A two-day meeting in Sitka this weekend (Apr 1-2) will address community concerns over racism.
Tom Gamble is a former member of the Sitka Tribal Council, and a past president of the Alaska Native Brotherhood Camp No. 1.
He believes racism is more pervasive in Sitka than many realize.
“It’s a systemic problem. Nobody knows how to stop a rolling ball that’s been going so long. They want the ball to stop somehow, they just don’t know how.”
Gamble received training last summer from the First Alaskans Institute to become a local host in a program called “Advancing Native Dialogues On Racial Equities,” or ANDORE.
The project is funded by a grant from the Kellogg Foundation. ANDORE is an experiment in fostering community healing through conversation.
Gamble says that Sitka was propelled into the national conversation about racism, when a video surfaced on social media last fall showing an 18-year old Native Alaskan student being stripped and tasered by three Sitka police officers.
“People reacted to this Hoogendorn video recently. It divided the community to the extent that they wanted changes within law enforcement. It just seems like it keeps repeating in certain organizations.”
Gamble says the stories and conversation about racism in Sitka would be much different than, say, racism in Seattle. ANDORE is also not just about drawing attention to police practices. Leaders from municipal government and many local agencies have been invited to listen and learn about racial experiences.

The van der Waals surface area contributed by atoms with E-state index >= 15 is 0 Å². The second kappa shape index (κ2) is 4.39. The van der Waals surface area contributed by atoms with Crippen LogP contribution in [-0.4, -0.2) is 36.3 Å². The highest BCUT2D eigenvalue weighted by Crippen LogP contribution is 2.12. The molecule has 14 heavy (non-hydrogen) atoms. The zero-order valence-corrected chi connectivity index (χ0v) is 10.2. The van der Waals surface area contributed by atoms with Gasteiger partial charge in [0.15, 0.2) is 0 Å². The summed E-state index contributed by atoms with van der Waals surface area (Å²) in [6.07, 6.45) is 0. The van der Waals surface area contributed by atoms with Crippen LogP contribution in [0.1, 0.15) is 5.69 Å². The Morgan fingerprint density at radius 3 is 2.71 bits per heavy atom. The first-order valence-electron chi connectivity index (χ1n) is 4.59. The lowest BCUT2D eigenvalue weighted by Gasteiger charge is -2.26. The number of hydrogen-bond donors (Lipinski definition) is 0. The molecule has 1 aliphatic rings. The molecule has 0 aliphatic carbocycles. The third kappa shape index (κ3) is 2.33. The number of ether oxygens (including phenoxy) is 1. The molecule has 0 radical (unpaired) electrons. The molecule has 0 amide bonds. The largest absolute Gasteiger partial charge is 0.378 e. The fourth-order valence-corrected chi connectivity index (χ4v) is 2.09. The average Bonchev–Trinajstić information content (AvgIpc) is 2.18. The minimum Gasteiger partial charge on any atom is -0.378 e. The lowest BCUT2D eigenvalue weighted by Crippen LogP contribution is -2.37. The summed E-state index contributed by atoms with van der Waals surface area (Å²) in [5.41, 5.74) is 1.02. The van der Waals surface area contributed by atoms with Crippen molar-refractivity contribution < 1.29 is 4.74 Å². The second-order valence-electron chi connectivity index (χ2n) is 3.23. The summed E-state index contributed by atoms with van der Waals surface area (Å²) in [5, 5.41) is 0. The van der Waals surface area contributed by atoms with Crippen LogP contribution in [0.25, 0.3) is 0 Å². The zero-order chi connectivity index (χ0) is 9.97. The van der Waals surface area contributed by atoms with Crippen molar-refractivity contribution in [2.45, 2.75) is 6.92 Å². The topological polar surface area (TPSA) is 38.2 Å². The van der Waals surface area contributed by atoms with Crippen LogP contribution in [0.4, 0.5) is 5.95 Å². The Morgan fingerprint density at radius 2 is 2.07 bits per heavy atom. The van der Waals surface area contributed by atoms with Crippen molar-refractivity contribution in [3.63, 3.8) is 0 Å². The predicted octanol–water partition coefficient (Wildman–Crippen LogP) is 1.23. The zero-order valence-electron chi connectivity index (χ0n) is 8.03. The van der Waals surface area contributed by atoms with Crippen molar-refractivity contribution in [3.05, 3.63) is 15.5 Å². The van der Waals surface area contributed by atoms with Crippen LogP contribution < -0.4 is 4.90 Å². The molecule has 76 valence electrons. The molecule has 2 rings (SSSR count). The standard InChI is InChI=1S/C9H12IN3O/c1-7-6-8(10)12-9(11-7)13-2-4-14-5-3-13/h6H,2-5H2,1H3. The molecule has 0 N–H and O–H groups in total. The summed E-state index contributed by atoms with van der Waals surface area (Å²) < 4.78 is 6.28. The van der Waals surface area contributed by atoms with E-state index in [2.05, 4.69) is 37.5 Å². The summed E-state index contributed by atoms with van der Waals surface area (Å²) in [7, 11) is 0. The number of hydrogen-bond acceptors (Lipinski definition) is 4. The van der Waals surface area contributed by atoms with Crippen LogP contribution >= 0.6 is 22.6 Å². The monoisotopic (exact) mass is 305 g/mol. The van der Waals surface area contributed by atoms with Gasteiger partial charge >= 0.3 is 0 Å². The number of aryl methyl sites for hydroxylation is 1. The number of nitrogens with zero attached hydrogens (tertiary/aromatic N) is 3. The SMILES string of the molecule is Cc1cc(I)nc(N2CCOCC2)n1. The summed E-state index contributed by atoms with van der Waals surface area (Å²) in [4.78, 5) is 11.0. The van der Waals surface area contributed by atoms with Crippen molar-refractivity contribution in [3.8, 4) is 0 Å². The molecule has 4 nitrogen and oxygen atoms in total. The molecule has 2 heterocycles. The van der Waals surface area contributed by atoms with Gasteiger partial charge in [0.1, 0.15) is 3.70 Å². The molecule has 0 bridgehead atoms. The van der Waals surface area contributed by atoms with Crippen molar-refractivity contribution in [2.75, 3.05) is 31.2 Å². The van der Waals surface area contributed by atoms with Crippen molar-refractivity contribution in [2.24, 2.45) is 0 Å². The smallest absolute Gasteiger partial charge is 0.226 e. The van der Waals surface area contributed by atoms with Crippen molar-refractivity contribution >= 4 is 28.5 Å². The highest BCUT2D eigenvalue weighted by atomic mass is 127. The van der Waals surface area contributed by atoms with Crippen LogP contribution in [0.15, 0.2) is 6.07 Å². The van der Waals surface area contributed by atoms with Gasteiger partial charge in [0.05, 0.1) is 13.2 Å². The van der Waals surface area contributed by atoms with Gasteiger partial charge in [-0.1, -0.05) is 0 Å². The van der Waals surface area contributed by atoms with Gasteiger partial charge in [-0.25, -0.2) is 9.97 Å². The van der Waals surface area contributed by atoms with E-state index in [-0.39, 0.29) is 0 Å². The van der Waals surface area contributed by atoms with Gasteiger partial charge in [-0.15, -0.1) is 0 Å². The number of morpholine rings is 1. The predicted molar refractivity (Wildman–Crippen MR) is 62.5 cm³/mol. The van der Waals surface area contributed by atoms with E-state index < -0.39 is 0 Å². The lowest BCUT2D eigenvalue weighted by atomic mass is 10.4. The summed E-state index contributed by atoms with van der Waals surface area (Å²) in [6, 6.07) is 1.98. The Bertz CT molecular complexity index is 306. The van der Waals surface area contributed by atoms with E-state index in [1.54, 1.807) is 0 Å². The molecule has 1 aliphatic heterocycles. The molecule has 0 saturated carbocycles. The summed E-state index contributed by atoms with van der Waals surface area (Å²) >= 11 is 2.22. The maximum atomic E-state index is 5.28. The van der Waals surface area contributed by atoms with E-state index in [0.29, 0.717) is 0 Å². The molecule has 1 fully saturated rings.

And then? Participants are invited to home in on a solution.
“When you first start to talk about these things, there’s a checkerboard — emotions go crazy. Being able to harness that all into a productive event, to have a good moderator, a person who knows that what we’re really looking for is systemic change. We’ve seen it go on long enough, now what’s the solution? We want these people to be able to talk about their experiences — good or bad — to benefit everybody in the end.”
Gamble has two sessions of Advancing Native Dialogues On Racial equity this weekend. The first will be 6-8 PM Friday evening in the Sitka National Historical Park theater, and will include an introduction, a short presentation, and some breakout discussions.
The second session will be 9 AM – 4 PM Saturday at the Sheetka Kwan Naa Kahidi, and will focus on legal questions, policy issues, and education.
Although many community leaders have received personal invitations to ANDORE, the public is welcome to attend both sessions and share stories and ideas about bringing racial equity to Sitka.